As announced on our third quarter call, we completed a $200 million unsecured five year term loan with the interest rate equal to LIBOR plus the spread based on our leverage. As a reminder, we effectively fixed the interest rate on this floating rate term loan by using an interest rate collar for the entire five year term. At closing, we drew $150 million of the $200 million available, leaving $50 million undrawn and providing flexibility during our capital recycling efforts. The initial $150 million in proceeds were used to reduce borrowings outstanding on our revolving unsecured line of credit, freeing up liquidity and extending maturities to 2024.

We drew the final $50 million in January 2019 using those proceeds to repay borrowings on our line of credit. Additionally, we continue to improve the composition of our total portfolio by increasing our percentage of unencumbered assets. As of December 31, our unencumbered assets represented 44% of our portfolio while as a percentage of our total NOI, unencumbered assets improved to 43% of the portfolio. This represents a sequential 170 basis point and 70 basis point increase, respectively.

During 2018, we opportunistically issued 2.2 million shares of our common stock under our ATM program at an average price per share of $10.32, generating net proceeds of approximately $22.2 million. These proceeds were used to fund the capital expenditures under our value-add program and reduce indebtedness on our line of credit. For the fourth quarter, recurring CapEx for the total portfolio was $1.9 million or $120 per unit. For the full year, recurring CapEx for the total portfolio was $7.3 million or $463 per unit.

Looking ahead to 2019. Our guidance for core FFO is a range of $0.74 to $0.78 per share. We expect NOI at our same-store communities to grow between 3.5% and 5.5%. This reflects expected revenue growth between 4% and 6% and operating expense growth between 4% and 6% as well. Our projected growth in operating expenses is a result of our expectation that real estate tax will continue to pressure our expense levels with an expected increase between 6% to 12% in 2019 in our same-store portfolio. Just over half of this increase in real estate taxes is associated with communities that are entering our same-store portfolio for the first time in 2019.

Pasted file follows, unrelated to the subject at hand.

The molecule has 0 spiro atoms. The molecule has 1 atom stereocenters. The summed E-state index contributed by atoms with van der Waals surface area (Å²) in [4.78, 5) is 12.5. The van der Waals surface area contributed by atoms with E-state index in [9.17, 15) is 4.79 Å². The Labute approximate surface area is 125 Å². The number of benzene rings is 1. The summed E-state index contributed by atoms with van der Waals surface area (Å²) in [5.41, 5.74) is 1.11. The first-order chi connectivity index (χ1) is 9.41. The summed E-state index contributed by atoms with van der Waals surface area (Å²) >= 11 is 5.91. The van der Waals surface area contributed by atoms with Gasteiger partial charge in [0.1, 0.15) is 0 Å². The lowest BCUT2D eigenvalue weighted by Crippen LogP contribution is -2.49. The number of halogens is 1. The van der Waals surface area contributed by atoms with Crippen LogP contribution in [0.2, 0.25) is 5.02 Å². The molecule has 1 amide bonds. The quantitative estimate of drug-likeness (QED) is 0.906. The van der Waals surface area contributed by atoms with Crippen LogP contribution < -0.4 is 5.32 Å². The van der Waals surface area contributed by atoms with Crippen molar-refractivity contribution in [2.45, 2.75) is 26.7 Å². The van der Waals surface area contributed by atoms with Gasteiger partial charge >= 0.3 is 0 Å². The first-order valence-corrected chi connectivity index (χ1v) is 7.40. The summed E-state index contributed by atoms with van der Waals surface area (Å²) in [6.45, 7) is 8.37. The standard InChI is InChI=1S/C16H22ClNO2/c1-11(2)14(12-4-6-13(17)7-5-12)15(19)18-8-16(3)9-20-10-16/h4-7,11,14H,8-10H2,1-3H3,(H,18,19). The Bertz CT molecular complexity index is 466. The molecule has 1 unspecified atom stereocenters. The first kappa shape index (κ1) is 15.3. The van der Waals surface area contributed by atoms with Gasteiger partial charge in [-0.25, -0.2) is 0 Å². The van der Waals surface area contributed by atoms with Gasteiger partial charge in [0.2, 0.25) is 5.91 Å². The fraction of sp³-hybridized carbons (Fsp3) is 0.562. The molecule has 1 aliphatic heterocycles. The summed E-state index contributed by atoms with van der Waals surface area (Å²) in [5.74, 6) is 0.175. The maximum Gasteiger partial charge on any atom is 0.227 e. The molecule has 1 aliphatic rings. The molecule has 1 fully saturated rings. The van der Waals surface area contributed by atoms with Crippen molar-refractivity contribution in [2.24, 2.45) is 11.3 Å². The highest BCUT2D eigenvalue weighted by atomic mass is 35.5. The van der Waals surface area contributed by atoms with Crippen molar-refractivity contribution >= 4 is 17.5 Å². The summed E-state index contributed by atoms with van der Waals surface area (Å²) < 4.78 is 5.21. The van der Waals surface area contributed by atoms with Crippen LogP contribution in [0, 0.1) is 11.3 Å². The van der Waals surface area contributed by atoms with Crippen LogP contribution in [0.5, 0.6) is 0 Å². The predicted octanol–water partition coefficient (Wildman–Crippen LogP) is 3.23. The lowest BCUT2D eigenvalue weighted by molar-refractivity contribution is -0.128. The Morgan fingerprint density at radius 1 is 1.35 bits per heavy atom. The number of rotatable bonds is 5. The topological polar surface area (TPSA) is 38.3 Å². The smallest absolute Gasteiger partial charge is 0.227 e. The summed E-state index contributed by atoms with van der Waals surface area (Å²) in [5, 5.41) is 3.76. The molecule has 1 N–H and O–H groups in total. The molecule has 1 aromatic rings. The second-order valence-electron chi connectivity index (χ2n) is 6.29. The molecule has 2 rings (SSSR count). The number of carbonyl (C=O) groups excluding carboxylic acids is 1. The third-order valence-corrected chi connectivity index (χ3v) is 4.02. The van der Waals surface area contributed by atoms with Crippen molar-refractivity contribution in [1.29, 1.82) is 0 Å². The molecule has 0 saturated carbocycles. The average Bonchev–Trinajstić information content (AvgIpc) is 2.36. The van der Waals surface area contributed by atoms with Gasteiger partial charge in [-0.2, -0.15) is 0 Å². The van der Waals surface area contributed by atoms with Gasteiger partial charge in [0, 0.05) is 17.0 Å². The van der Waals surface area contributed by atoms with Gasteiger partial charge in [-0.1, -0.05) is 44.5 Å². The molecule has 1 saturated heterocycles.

As you can imagine, it's difficult to predict when and by how much real estate taxes will increase, if at all. Our guidance reflects two possibilities: first, inflationary increases at our new same-store properties at the low end of our guidance range; and second, inflationary increases plus tax reassessments to our purchase price for newly acquired assets at the top end of our guidance range. As we always do, we will continue to work with tax assessors or tax consultants to appeal significant real estate tax increases. I'll offer one point of clarity though. We always underwrite expecting a tax increase when acquiring assets. As a result, these tax increases are underwritten in our individual property returns and the respective cap rates we quote.

From an NOI perspective, while we are expecting large real estate tax increases, our value-add program is clearly benefiting the portfolio. For 2019, we are forecasting occupancy in our value-add communities to be 91% and at our non-value-add same-store properties, our occupancy to be 95%. Altogether, we are forecasting occupancy to be flat from 2018 into 2019 at 93%. This means that most of our revenue growth is coming from rental rate increases with a small portion coming from increases in other income opportunities in the portfolio. After all is said and done, we are estimating same-store NOI growth to be within a range of 3.5% to 5.5% or 4.5% at the midpoint.